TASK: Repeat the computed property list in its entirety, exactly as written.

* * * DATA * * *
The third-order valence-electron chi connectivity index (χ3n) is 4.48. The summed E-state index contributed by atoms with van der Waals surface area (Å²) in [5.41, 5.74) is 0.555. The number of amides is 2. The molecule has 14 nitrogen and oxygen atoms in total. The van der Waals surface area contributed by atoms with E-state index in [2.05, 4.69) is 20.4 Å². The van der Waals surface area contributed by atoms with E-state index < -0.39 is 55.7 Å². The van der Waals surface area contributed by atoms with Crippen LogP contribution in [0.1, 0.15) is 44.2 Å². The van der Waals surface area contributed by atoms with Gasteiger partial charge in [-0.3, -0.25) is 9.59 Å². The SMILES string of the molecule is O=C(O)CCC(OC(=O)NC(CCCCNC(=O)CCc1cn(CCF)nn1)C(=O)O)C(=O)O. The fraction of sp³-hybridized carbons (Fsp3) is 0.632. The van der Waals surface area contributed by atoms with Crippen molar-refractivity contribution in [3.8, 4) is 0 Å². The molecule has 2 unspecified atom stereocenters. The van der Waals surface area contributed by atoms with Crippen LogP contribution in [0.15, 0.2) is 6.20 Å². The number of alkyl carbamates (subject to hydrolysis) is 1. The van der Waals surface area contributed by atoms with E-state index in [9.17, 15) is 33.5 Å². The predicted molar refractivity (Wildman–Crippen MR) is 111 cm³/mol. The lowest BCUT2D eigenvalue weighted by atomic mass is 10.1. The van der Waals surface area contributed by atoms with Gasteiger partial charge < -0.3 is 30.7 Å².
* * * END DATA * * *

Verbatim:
The third-order valence-electron chi connectivity index (χ3n) is 4.48. The summed E-state index contributed by atoms with van der Waals surface area (Å²) in [5.41, 5.74) is 0.555. The number of amides is 2. The molecule has 14 nitrogen and oxygen atoms in total. The van der Waals surface area contributed by atoms with E-state index in [2.05, 4.69) is 20.4 Å². The van der Waals surface area contributed by atoms with E-state index < -0.39 is 55.7 Å². The van der Waals surface area contributed by atoms with Crippen LogP contribution in [0.1, 0.15) is 44.2 Å². The van der Waals surface area contributed by atoms with Gasteiger partial charge in [-0.3, -0.25) is 9.59 Å². The SMILES string of the molecule is O=C(O)CCC(OC(=O)NC(CCCCNC(=O)CCc1cn(CCF)nn1)C(=O)O)C(=O)O. The fraction of sp³-hybridized carbons (Fsp3) is 0.632. The van der Waals surface area contributed by atoms with Crippen molar-refractivity contribution in [3.8, 4) is 0 Å². The molecule has 2 unspecified atom stereocenters. The van der Waals surface area contributed by atoms with Crippen LogP contribution in [0.15, 0.2) is 6.20 Å². The number of alkyl carbamates (subject to hydrolysis) is 1. The van der Waals surface area contributed by atoms with E-state index in [9.17, 15) is 33.5 Å². The predicted molar refractivity (Wildman–Crippen MR) is 111 cm³/mol. The lowest BCUT2D eigenvalue weighted by atomic mass is 10.1. The van der Waals surface area contributed by atoms with Gasteiger partial charge < -0.3 is 30.7 Å².